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p. 162


Naxkekōsnadūwûl. 1--Two-neck.

p. 167

Owl used to kill deer by driving them into the river and then sitting between their horns until they landed. When he had the meat dressed and packed up ready to carry home, Two-neck used to come along and carry it off for himself. One day Coyote came to Owl' s house and said, "Why have you no venison?" "Something always takes it away from us," said Owl. "I will kill him," said Coyote.

The next morning when Owl landed with his deer, Coyote was sitting in the brush ready to fight. As soon as the load was ready Two-neck came along as usual. Coyote, from his place in the brush, saw what sort he was and decided not to come out. Then Two-neck said, "Come lift the load onto my back." As Owl was lifting it up he suddenly pushed it back toward the ground. "What are you doing?" said Two-neck. "Well, what am I doing?" said Owl. 1 When Two-neck had carried it off, Owl came to the place where Coyote had been lying in wait. He was not there. When Owl got back to his house he found Coyote sitting with his legs stretched each side of the fire. "Don't you remember? I told you he was a terrible fellow," said Owl. "Well, I will kill him to-morrow," said Coyote. The following morning Owl brought another deer to land. When the load was ready, Two-neck came along. Coyote was watching ready to fight. "Come lift the load on my back," said Two-neck. As Owl was lifting it up he jerked it back. Coyote jumped out and struck the monster where his neck was crotched. The heads fell off but jumped back again. Coyote slashed him all over with his knife but could not kill him. Then he ran to the river and got a sedge and whipped him with that. Two-neck, cut everywhere, died.

Owl and Coyote carried the meat home. When they had eaten, Coyote said, "Well, I am going to walk down the river a way." "Very well," said Owl. As Coyote was walking along he saw a woman coming towards him. When he met her he saw she was

p. 168

dressed all in white. On looking closer be was surprised to see that her dress was of deer fat. He killed her on the spot for the sake of her dress which he ate. The woman was Frog. Coyote walked on till he came to a house, which he entered. Several boys were sitting there. "Where are they all gone?" asked Coyote. "This morning the old man went up the valley and has not come back yet. After awhile the old woman went after him, Didn't you meet her?" they said. "No," said Coyote. Then they came up to him and smelled of him. "You have her odor about you," they said. Then they attacked him and there was a fight. Over and over again he pushed them into the fire only to see them jump out again. When he was nearly dead with the exertion, they said, "You can't kill us, our hearts hang in a row there in the smoke-hole." Then Coyote jumped up, got their hearts, and threw them in the fire. The boys fell back dead. A great quantity of venison was stored in the house and Coyote stayed until he had eaten it all. Then be went back to see Owl for whom he had killed so many.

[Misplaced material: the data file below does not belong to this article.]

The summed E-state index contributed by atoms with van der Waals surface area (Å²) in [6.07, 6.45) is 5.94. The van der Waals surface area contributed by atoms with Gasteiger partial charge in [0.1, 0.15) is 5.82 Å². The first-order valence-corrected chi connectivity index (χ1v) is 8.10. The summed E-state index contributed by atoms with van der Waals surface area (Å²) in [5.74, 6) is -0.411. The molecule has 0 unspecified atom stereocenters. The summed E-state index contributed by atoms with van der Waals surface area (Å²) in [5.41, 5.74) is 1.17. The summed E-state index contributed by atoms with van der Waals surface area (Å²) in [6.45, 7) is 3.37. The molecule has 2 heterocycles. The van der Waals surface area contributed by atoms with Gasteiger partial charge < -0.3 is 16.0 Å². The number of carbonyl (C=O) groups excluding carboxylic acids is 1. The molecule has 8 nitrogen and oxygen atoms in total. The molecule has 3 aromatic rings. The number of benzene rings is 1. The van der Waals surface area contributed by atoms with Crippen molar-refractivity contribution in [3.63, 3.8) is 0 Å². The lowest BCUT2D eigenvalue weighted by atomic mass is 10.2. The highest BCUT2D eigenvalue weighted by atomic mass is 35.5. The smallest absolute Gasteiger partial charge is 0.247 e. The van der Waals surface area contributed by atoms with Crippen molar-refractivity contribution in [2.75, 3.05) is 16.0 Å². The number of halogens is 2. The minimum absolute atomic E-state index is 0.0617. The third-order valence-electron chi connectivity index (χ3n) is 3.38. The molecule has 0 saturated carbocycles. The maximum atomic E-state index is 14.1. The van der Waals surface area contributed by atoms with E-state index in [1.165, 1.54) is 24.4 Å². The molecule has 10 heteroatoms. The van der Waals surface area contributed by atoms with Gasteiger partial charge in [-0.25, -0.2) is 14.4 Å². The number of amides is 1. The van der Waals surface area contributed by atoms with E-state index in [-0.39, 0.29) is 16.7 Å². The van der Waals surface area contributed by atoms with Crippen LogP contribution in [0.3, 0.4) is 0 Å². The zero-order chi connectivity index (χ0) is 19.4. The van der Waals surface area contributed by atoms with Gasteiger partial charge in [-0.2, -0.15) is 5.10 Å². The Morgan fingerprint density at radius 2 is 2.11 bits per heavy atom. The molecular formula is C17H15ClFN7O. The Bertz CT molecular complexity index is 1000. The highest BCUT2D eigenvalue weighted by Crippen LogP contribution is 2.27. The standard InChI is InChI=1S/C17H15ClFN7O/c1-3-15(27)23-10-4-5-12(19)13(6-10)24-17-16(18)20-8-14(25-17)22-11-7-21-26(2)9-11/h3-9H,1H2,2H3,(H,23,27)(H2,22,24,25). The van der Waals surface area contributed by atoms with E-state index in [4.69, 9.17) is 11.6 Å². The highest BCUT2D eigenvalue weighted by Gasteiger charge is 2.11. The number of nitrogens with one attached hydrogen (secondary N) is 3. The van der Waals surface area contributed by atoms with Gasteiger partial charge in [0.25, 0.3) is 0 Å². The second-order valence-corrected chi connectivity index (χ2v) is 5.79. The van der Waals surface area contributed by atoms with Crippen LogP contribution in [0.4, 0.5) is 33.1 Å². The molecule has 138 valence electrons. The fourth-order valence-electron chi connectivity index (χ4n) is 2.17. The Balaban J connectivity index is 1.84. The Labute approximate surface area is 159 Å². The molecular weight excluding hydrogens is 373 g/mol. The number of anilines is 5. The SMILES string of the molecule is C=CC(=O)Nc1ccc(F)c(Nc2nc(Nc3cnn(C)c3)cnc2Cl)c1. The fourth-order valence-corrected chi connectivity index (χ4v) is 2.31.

When he got to the house be was surprised to see grass growing all over the roof. He went in and sat down. After a little he heard a noise outside. "That is right," said Coyote, looking toward the door through which he fancied someone was about to come in. Finally he went out and looked around. No one was to be seen. Then looking up toward the hillside he saw a dead tree. Owl was climbing up this tree carrying something with him. When he got up with it, his wife began to boil some venison. Holding out a piece Owl said," Take it, Coyote, eat it." "Come down," said Coyote, but they would not. Then Coyote tried to shoot them, but he could not hit them. After that he tried to burn the tree by building a fire at its base, but the fire would not burn. All the time the Owls kept saying, "Here, Coyote, take this, eat it." They were only fooling him. Finally Coyote said, "Owls you may become since you have treated me so badly." Then they turned into Owls. It happened this way: Coyote thought he had been away only one night but he had really stayed away a whole year. 1 The Owls did not recognize him as their benefactor.


162:1 Told at Hupa, June 1902, by Oscar Brown.

167:1 Owl pretends he is absent minded.

168:1 Compare p. 149.

Next: VI. Litcūwdiñ yadeLtse.--At Sand-place They Lived